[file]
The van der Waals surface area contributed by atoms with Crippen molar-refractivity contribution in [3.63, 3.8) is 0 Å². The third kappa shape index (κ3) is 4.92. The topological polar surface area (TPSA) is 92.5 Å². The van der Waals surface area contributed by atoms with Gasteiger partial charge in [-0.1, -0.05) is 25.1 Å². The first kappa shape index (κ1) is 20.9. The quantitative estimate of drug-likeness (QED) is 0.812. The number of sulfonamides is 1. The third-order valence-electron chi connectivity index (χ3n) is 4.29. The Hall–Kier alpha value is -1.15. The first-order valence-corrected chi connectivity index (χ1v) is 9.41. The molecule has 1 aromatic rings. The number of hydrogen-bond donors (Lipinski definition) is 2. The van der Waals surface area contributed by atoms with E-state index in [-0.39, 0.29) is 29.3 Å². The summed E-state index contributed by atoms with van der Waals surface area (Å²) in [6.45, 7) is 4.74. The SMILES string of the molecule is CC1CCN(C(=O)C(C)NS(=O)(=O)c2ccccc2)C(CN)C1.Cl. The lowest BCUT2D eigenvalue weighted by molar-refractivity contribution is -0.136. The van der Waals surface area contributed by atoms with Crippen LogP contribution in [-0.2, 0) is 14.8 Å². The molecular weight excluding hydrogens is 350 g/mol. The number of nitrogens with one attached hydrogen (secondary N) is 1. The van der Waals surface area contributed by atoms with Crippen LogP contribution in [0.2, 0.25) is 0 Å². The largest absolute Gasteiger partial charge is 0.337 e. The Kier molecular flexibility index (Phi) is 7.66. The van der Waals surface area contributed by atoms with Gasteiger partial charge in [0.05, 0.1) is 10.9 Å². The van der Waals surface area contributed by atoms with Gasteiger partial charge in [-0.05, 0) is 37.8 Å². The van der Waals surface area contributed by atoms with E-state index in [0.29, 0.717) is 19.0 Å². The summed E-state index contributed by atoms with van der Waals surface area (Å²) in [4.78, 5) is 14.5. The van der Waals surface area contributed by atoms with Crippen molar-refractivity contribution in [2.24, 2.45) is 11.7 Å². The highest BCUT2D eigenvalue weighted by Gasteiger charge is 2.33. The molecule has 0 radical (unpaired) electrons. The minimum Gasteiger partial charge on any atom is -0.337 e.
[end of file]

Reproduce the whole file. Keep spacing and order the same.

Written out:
The van der Waals surface area contributed by atoms with Crippen molar-refractivity contribution in [3.63, 3.8) is 0 Å². The third kappa shape index (κ3) is 4.92. The topological polar surface area (TPSA) is 92.5 Å². The van der Waals surface area contributed by atoms with Gasteiger partial charge in [-0.1, -0.05) is 25.1 Å². The first kappa shape index (κ1) is 20.9. The quantitative estimate of drug-likeness (QED) is 0.812. The number of sulfonamides is 1. The third-order valence-electron chi connectivity index (χ3n) is 4.29. The Hall–Kier alpha value is -1.15. The first-order valence-corrected chi connectivity index (χ1v) is 9.41. The molecule has 1 aromatic rings. The number of hydrogen-bond donors (Lipinski definition) is 2. The van der Waals surface area contributed by atoms with E-state index in [-0.39, 0.29) is 29.3 Å². The summed E-state index contributed by atoms with van der Waals surface area (Å²) in [6.45, 7) is 4.74. The SMILES string of the molecule is CC1CCN(C(=O)C(C)NS(=O)(=O)c2ccccc2)C(CN)C1.Cl. The lowest BCUT2D eigenvalue weighted by molar-refractivity contribution is -0.136. The van der Waals surface area contributed by atoms with Crippen LogP contribution in [-0.2, 0) is 14.8 Å². The molecular weight excluding hydrogens is 350 g/mol. The number of nitrogens with one attached hydrogen (secondary N) is 1. The van der Waals surface area contributed by atoms with Crippen LogP contribution in [0.2, 0.25) is 0 Å². The largest absolute Gasteiger partial charge is 0.337 e. The Kier molecular flexibility index (Phi) is 7.66. The van der Waals surface area contributed by atoms with Gasteiger partial charge in [0.05, 0.1) is 10.9 Å². The van der Waals surface area contributed by atoms with Gasteiger partial charge in [-0.05, 0) is 37.8 Å². The van der Waals surface area contributed by atoms with E-state index in [0.29, 0.717) is 19.0 Å². The summed E-state index contributed by atoms with van der Waals surface area (Å²) in [4.78, 5) is 14.5. The van der Waals surface area contributed by atoms with Crippen molar-refractivity contribution in [2.24, 2.45) is 11.7 Å². The highest BCUT2D eigenvalue weighted by Gasteiger charge is 2.33. The molecule has 0 radical (unpaired) electrons. The minimum Gasteiger partial charge on any atom is -0.337 e.